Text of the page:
Vertical, Indoor Farming Boosts Yield and Anti-Cancer Nutrition of Watercress

How does it sound to grow plants without sunlight or soil, in racks going up and down instead of in rows on the ground? That’s how crops grow in indoor vertical farms, where nutrient-rich, recycled water feeds plants under red and blue LED lights. This innovative approach gives farmers the chance to alter crops as they like, whether that means making lettuce red or producing extra-flavorful herbs. The added benefits: Amid continuing drought across the western United States and water scarcity in many other parts of the world, this system uses up to 95% less water than traditional farming. And, it has no need for pesticides.

Watercress is an ideal crop for vertical farming. Traditionally, this semi-aquatic, leafy green from the nasturtium family grows in high-quality chalk streams in Europe. It’s also packed with nutrients, with a distinctive peppery taste that makes it a yummy addition to salads. The flavor hints at anti-cancer benefits conferred by the same natural chemical compound that creates watercress’s flavor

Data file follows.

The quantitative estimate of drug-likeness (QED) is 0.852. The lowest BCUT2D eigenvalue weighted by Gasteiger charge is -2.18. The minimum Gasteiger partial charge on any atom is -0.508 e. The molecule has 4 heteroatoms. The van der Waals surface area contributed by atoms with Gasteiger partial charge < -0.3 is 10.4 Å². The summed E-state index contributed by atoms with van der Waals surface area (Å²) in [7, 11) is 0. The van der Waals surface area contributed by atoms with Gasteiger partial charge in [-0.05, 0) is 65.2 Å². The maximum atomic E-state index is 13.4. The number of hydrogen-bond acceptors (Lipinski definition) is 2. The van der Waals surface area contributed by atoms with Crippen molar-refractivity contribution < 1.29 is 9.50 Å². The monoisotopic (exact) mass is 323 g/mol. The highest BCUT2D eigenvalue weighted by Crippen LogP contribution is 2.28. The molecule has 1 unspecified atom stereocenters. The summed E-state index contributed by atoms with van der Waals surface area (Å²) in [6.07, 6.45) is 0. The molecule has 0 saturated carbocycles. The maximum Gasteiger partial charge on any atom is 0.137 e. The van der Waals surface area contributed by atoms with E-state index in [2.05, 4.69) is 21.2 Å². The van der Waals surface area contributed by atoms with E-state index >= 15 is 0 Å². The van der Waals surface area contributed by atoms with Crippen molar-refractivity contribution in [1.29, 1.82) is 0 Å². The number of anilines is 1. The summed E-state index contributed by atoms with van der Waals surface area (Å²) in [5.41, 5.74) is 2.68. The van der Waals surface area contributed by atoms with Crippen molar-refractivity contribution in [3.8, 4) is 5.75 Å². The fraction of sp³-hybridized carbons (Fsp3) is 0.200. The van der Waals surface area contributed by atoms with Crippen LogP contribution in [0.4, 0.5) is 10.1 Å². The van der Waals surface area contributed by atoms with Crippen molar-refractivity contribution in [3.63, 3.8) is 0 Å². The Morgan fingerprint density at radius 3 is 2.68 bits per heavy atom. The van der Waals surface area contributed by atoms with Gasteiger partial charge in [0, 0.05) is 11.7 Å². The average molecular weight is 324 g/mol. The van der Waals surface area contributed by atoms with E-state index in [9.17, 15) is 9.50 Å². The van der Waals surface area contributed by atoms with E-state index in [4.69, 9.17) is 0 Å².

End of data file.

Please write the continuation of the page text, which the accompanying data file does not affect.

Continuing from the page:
Now, scientists from the UC Davis Department of Plant Sciences have discovered that watercress grown in indoor, vertical farms has the highest phytonutrient content and yield, compared to cress grown in soil in California and in traditional, outdoor farms in the United Kingdom, according to a study just published in Scientia Horticulturae. Levels of the plant’s anti-cancer compound also were further elevated by increased blue light when grown indoors. This discovery shows how the quality of food can be improved for people’s health when crops are grown indoors.

This work has been made possible with a new, specialized growing facility on campus for research in controlled environment agriculture. Multiple faculty members in the College of Agricultural and Environmental Sciences are working in this area. The indoor farm also is being used to train the next generation of high-tech farmers, with students visiting the facility and growing red romaine lettuce this year. — By Yufei Qian & Lauren Hibbert, UC Davis

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